If you’re interested in connecting and developing relationships with those who have Down syndrome or finding organizations that specifically serve those with intellectual disabilities, here are a few options to get you started. Check your local area for more details.

  • National Down Syndrome Society: The leading human rights organization for all people with Down syndrome. Click here to learn more: https://www.ndss.org
  • Buddy Walks: Annual walks held throughout the country, with the goal of promoting education and acceptance of people with Ds. Click here to learn more: https://www.ndss.org/play/national-buddy-walk-program/buddy-walk-faqs
  • Special Olympics: This is the world’s largest sports organization for people with intellectual disabilities. A variety of volunteer positions are available to help serve and support athletes and their families. Click here to learn more: https://www.specialolympics.org
  • Gigi’s Playhouse: An organization that seeks to “change the way the world views Down syndrome through national campaigns, educational programs, and by empowering individuals with Down syndrome, their families and the community. We offer free therapeutic and educational programming to individuals with Down syndrome and their families.” Click here to learn more: https://gigisplayhouse.org
  • Night to Shine: Sponsored by the Tim Tebow Foundation, Night to Shine is an annual global event where people with disabilities participate in prom. From the limos and red-carpet entrances to professional photographers, karaoke, and dancing, this night was created to remind participants of their inherent worth. Click here to learn more: https://www.timtebowfoundation.org/ministries/night-to-shine

If you want to diversify your social media contacts by including people with Down syndrome, I recommend Instagram to follow these educational and entertaining accounts:
















Where do you see walls in your community and how can you help dismantle them?

Where do bridges need built instead?

What would it look like for you to initiate, invite, or volunteer?

*Bridge photos by Arcaion at pixabay.

When A Diagnosis Determines Your Worth

If you Google ‘Down syndrome’, you’ll find pages of online organizations and dictionaries that provide both general and specific definitions. Most will include something like this:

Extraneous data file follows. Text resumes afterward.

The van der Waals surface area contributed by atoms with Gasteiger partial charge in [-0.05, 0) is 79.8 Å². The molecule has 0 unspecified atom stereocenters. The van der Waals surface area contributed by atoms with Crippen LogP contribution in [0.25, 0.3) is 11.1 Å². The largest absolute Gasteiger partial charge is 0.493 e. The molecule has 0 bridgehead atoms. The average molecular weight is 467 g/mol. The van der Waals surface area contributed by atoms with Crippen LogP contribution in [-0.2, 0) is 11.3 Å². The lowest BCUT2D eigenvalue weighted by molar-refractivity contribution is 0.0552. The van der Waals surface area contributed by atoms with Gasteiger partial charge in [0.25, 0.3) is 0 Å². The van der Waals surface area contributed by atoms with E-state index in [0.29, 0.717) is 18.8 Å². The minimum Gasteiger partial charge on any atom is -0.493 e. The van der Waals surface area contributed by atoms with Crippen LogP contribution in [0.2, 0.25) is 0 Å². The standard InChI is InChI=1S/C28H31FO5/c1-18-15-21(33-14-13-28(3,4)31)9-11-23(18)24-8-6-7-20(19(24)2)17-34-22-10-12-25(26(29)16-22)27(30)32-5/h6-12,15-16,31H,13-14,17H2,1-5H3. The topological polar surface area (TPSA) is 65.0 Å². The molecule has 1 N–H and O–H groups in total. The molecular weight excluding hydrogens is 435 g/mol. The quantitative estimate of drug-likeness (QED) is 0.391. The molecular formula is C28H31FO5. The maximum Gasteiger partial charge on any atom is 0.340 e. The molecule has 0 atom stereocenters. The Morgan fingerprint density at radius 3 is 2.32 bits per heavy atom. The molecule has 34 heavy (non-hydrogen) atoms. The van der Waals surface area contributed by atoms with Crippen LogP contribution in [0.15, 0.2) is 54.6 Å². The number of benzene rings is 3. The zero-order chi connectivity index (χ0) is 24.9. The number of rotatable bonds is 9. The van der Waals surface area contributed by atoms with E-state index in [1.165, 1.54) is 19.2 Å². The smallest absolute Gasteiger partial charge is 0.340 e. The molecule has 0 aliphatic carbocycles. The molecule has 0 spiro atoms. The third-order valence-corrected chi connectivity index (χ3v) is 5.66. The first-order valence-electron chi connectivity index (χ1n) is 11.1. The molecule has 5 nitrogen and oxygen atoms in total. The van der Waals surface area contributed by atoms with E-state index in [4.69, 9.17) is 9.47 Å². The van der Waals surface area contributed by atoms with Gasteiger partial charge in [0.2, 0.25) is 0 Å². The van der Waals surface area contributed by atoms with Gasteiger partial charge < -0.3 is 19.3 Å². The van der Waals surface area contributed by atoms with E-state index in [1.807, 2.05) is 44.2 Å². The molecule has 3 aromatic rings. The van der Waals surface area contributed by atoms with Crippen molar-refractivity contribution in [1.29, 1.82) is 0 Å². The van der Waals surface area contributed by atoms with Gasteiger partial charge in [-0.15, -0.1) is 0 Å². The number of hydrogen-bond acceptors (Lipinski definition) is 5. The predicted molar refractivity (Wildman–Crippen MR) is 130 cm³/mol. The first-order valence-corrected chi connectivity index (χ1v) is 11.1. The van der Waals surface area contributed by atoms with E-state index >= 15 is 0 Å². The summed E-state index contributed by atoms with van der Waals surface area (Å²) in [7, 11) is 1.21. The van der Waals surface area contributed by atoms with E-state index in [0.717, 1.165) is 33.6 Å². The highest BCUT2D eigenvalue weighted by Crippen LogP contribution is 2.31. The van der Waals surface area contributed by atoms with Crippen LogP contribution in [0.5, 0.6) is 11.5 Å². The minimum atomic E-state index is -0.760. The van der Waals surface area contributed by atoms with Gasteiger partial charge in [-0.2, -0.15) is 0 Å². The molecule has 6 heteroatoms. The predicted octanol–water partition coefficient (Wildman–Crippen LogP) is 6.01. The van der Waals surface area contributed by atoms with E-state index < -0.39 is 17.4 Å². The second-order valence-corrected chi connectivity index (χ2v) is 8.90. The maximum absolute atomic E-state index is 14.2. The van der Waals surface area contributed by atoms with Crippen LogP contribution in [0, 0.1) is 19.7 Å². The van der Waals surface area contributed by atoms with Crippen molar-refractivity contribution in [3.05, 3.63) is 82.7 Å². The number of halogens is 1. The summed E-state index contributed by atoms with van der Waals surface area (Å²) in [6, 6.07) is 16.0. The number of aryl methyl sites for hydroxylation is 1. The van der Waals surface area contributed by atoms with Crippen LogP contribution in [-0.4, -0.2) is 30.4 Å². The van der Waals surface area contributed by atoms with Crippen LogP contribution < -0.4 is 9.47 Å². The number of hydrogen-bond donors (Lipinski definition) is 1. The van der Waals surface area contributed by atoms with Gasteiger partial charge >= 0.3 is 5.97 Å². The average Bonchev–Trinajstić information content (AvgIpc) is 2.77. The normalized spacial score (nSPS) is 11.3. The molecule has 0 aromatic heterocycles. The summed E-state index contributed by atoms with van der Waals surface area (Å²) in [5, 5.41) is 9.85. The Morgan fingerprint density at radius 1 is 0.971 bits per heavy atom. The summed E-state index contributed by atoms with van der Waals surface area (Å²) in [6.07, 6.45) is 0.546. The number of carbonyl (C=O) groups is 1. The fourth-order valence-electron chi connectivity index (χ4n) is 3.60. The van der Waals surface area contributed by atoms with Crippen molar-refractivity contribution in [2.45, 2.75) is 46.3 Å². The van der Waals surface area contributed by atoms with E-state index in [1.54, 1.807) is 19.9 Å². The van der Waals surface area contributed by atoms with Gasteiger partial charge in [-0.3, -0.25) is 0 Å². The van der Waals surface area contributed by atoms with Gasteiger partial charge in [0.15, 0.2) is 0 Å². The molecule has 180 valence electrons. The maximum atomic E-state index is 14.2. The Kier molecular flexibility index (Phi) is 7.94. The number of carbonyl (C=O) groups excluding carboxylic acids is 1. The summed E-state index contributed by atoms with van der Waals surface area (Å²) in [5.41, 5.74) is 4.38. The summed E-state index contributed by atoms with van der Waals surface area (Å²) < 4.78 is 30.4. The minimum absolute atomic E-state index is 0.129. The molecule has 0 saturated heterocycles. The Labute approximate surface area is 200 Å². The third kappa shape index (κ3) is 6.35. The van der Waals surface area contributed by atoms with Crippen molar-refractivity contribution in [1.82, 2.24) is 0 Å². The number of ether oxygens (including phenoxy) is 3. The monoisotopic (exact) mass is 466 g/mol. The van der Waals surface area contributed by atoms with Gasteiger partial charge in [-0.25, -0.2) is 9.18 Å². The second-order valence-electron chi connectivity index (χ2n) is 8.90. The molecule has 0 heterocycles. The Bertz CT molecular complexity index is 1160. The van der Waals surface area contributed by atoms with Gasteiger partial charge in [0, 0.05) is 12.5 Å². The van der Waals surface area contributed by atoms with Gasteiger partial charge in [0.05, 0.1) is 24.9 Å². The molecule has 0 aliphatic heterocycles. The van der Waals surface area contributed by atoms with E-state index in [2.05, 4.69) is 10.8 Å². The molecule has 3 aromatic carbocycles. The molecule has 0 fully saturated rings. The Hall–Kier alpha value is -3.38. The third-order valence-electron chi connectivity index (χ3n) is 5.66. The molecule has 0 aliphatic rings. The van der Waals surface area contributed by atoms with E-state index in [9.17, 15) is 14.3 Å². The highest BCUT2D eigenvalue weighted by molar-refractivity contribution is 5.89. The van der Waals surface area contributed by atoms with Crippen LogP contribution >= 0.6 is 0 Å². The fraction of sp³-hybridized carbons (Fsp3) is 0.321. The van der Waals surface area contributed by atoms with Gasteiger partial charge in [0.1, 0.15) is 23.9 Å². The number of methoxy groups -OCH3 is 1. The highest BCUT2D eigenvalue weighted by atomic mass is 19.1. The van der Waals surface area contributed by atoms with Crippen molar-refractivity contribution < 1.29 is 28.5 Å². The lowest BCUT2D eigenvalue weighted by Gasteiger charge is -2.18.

“A congenital condition characterized especially by developmental delays, usually mild to moderate impairment in cognitive functioning, short stature, relatively small head, upward slanting eyes, a flattened nasal bridge, broad hands with short fingers, decreased muscle tone, and by trisomy of the human chromosome numbered 21.”

~Merriam-Webster English Dictionary

As one who seeks to communicate clearly through written words, I understand the need to provide adequate information and appropriate descriptors but as the parent of a child with Down syndrome, seeing his diagnosis in print is difficult. Those definitions simply do not capture the wonder that is Sam but, to be fair, they’re not designed to do that.

Sam, 1 month old–fresh from the NICU

I know that my son’s value is not determined by his diagnosis but sometimes our world tells a different story. The history of how American culture defined, perceived, and treated people with Down syndrome is quite dark. Here’s a brief timeline:

  • 1773. First insane asylum opens in Williamsburg, VA. In the next 200 years, thousands of people with intellectual disabilities were funneled through various state-wide institutions.
  • 1838. First document to ever record people with intellectual disabilities as ‘idiots’ (to distinguish from those who were classified as ‘insane.’)
  • 1866. John Langdon Down, who discovered Ds, refers to the collective traits he discovered as ‘Mongoloid’ because their facial characteristics resembled those from Mongolia.
  • 1883. Sir Francis Galton first uses the word ‘eugenics’ to describe how Americans must assign value to those with intellectual disabilities. As a result, laws were passed, demanding forced institutionalization and sterilization of those with disabilities.
  • 1912. The Kallikak Family, a best-selling book is released by Henry H. Goddard. The book builds and perpetuates the false premise that intellectual disabilities are connected with immorality. Mass social hysteria ensues, calling for forced sterilization and institutionalization.
  • 1939. Hitler demands the extermination of 200,000 people with intellectual disabilities–many with Ds.
  • 1946. Parenting guru, Benjamin Spock, states in his popular book, Baby and Child Care,If [the infant] merely exists at a level that is hardly human, it is much better for the other children and the parents to have him cared for elsewhere.” (p. 478)

Not until the 1960’s and 70’s did the U.S. begin to shift its perspective, thanks in part to President John F. Kennedy. S L O W L Y, public outcry led to the closing of institutions and the passage of human rights laws as parents, caregivers, educators, and people in power demanded equality for people with disabilities. Their tireless efforts and stubborn voices blazed trails for the rest of us to follow. The trail has widened as more of us speak up for and seek to empower those with Ds, while educating the general public on the benefits of inclusive spaces.

Sam, 2.5 months old

Humanity. Equality. Rights. Inclusion. These speak to progress, yet within the highly educated medical community, most doctors and geneticists continue to apologize to women when disclosing a prenatal diagnosis of Ds, often just moments before they suggest termination as a solution. Despite their ‘smarts,’ many medical professionals are quick to provide a dark and limited option for expectant mothers, “Either your life will be really hard or you can abort.” (Actual words spoken to a friend.) In a world where we can choose from 15 different kinds of toothpaste, this either-or nonsense seems like a cruel irony.